As reported by the San Jose Mercury News, the "mystery" as to why the pipe ruptured appears to be solved. The NTSB found that the pipe was not properly welded, even by 1956 standards.  The welds were supposed to go through the whole pipe but didn’t.

In the area of pipe identified as the spot where the rupture occurred, the weld penetrated only about 50 percent of the pipe wall.

In other words, the pipe was at less than half strength. Though it’s not clear whether it was a PG&E employee or one of PG&E’s favorite contractors who did the defective work, it makes no difference.  If PG&E hired the work out, PG&E still should have had an inspector on site approving the welds. In short, whoever actually did the welding, the integrity of the final product was PG&E’s responsibility.Defective PG&E Welds

Right after their pipe exploded, PG&E promised:

If it is ultimately determined that we were responsible for the cause of the incident, we will take accountability.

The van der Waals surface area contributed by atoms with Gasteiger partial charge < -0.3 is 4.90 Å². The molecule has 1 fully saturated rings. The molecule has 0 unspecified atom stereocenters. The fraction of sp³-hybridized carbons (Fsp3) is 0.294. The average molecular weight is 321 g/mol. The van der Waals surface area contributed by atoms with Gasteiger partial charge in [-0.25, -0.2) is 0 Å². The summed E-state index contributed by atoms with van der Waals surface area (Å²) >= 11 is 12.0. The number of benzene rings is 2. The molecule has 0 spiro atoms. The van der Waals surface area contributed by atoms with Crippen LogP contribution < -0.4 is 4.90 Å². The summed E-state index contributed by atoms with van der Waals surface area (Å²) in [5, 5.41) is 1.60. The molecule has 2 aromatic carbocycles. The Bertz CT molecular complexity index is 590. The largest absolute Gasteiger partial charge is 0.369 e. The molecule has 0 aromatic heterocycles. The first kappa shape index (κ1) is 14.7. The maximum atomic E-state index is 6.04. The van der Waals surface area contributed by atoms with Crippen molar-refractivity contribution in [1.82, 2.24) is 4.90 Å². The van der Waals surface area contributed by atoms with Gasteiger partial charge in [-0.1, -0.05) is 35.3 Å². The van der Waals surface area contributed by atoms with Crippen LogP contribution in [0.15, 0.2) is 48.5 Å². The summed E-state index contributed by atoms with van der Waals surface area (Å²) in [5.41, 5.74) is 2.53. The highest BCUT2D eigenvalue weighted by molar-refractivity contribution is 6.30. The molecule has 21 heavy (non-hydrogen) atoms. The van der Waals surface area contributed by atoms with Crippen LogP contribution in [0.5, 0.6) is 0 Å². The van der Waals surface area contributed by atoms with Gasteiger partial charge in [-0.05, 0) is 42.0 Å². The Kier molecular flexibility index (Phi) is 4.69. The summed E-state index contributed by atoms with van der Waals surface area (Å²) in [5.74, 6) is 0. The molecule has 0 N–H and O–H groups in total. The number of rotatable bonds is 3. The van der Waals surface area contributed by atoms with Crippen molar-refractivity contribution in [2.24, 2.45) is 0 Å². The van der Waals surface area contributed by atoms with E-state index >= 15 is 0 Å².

So, is PG&E stepping up and taking accountability?  Not exactly.  PG&E has removed the old pledge from its website.  Now it is singing a different tune. While expressing "appreciation" to the NTSB for the "meticulous and painstaking work by its experts," PG&E nonetheless insists

  it’s premature for PG&E or anyone to speculate on what caused this accident. 

Huh? The NTSB’s "meticulous and painstaking work" found that PG&E’s welds were bad.  PG&E is responsible for those welds.  What more does PG&E need before owing up to its responsibility?